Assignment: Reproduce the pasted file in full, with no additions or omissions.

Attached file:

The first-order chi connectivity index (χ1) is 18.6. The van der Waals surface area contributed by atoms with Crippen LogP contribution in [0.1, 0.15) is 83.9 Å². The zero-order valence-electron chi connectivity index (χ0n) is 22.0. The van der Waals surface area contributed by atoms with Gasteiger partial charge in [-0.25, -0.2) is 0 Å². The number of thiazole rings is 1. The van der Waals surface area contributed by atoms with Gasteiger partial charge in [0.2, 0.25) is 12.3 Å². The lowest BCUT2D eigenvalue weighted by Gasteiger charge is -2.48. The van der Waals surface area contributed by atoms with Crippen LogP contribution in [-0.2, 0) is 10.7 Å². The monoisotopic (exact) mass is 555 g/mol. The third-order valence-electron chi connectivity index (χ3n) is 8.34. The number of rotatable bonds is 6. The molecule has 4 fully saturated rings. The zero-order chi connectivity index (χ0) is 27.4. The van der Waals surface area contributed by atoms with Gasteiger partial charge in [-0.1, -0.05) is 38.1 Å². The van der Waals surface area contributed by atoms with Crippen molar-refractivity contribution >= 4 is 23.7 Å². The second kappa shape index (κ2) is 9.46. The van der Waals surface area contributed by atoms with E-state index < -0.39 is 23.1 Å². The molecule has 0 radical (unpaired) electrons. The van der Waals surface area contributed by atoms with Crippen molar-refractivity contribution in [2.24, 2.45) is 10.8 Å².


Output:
The first-order chi connectivity index (χ1) is 18.6. The van der Waals surface area contributed by atoms with Crippen LogP contribution in [0.1, 0.15) is 83.9 Å². The zero-order valence-electron chi connectivity index (χ0n) is 22.0. The van der Waals surface area contributed by atoms with Gasteiger partial charge in [-0.25, -0.2) is 0 Å². The number of thiazole rings is 1. The van der Waals surface area contributed by atoms with Gasteiger partial charge in [0.2, 0.25) is 12.3 Å². The lowest BCUT2D eigenvalue weighted by Gasteiger charge is -2.48. The van der Waals surface area contributed by atoms with Crippen LogP contribution in [-0.2, 0) is 10.7 Å². The monoisotopic (exact) mass is 555 g/mol. The third-order valence-electron chi connectivity index (χ3n) is 8.34. The number of rotatable bonds is 6. The molecule has 4 fully saturated rings. The zero-order chi connectivity index (χ0) is 27.4. The van der Waals surface area contributed by atoms with Gasteiger partial charge in [-0.1, -0.05) is 38.1 Å². The van der Waals surface area contributed by atoms with Crippen molar-refractivity contribution >= 4 is 23.7 Å². The second kappa shape index (κ2) is 9.46. The van der Waals surface area contributed by atoms with E-state index < -0.39 is 23.1 Å². The molecule has 0 radical (unpaired) electrons. The van der Waals surface area contributed by atoms with Crippen molar-refractivity contribution in [2.24, 2.45) is 10.8 Å².